Wednesday, November 2, 2011

Go Sling Some Mud....

      Mudslinging. Muckraking. Private Investigations. Scandals. Nomination.

      These things all have one thing in common: the Presidential Election Race. Just take a look at the latest headline, "CAIN ACCUSED OF HARASSMENT", and it's easy to see that the candidates spend just as much time (maybe more) degrading their opponents, as they do informing the public of what they would do if president. Finding dirt on the other people in the race is now more important than revising tax plans or coming up with better ways to protect the border than "electrifying the fence and putting in a moat with alligators". Why are politics always hand-in-hand with mudslinging? The answer is, the candidates feel like they must separate themselves from the field of potential candidates. By calling people names? Mr. Perry and Mr. Romney have shown that mentality with Perry calling Romney a cultist (Mormons=cult), and Romney tries to make Perry look like just an idiot from Texas. What do these candidates expected to get elected on? "If I become president...I promise to label all Texans as idiots, and all Mormons as occultists." Surely the muckraking is unnecessary.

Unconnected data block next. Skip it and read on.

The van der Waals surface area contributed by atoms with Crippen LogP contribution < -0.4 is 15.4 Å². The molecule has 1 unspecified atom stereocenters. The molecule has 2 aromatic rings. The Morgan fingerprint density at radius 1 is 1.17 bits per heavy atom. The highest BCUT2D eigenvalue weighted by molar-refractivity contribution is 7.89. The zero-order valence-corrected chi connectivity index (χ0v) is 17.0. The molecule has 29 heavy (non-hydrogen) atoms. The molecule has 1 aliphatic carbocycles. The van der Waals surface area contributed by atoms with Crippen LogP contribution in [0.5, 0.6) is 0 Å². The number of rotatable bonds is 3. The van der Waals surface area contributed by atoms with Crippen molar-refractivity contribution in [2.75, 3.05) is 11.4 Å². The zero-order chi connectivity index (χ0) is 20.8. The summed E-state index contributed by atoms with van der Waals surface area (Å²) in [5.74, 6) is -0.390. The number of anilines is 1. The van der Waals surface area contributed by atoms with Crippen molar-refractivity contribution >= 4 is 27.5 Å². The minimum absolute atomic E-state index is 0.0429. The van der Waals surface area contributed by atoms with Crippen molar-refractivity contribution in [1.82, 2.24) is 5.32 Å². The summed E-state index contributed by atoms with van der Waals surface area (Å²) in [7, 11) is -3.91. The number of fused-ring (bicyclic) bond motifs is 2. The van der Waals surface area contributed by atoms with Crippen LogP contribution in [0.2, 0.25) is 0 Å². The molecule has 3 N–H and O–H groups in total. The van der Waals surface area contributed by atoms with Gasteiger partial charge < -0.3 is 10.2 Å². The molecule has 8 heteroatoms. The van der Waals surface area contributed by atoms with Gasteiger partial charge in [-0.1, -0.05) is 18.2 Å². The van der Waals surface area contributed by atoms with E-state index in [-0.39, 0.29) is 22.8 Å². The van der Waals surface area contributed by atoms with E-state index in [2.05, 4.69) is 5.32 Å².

Let's take a history lesson; let's look back to the 1920's. In that decade, America had two presidents: William Harding and Calvin Coolidge. William Harding was a horrible president; in his White House, scandals abounded. But look at Calvin Coolidge. Coolidge was Harding's vice president who succeeded to the presidency after Harding died mid-term. Coolidge served the last year of Harding's White House, then decided to run for reelection. Coolidge was a man of few words, and his campaign was one of the most subdued in history. He would stand on a stage, inform the people of his plans and beliefs, then get off. Not one of his speeches were directed at his opponents, not one of his words slandered his competition. Clearly, the American people liked his style, because he was elected president by a margin never seen before. He garnered over two million more votes than both his opponents combined. And he did it all without slinging mud or 'getting the dirt' on his opponents.
     Politicians, take a lesson from Coolidge--give the name-calling, back biting, scandal digging a rest. The American people aren't looking for a person who can label or investigate well; the American people are looking for someone with character and leadership.
     If you live in a glass house, don't throw rocks; if you live in a White House, don't throw mud.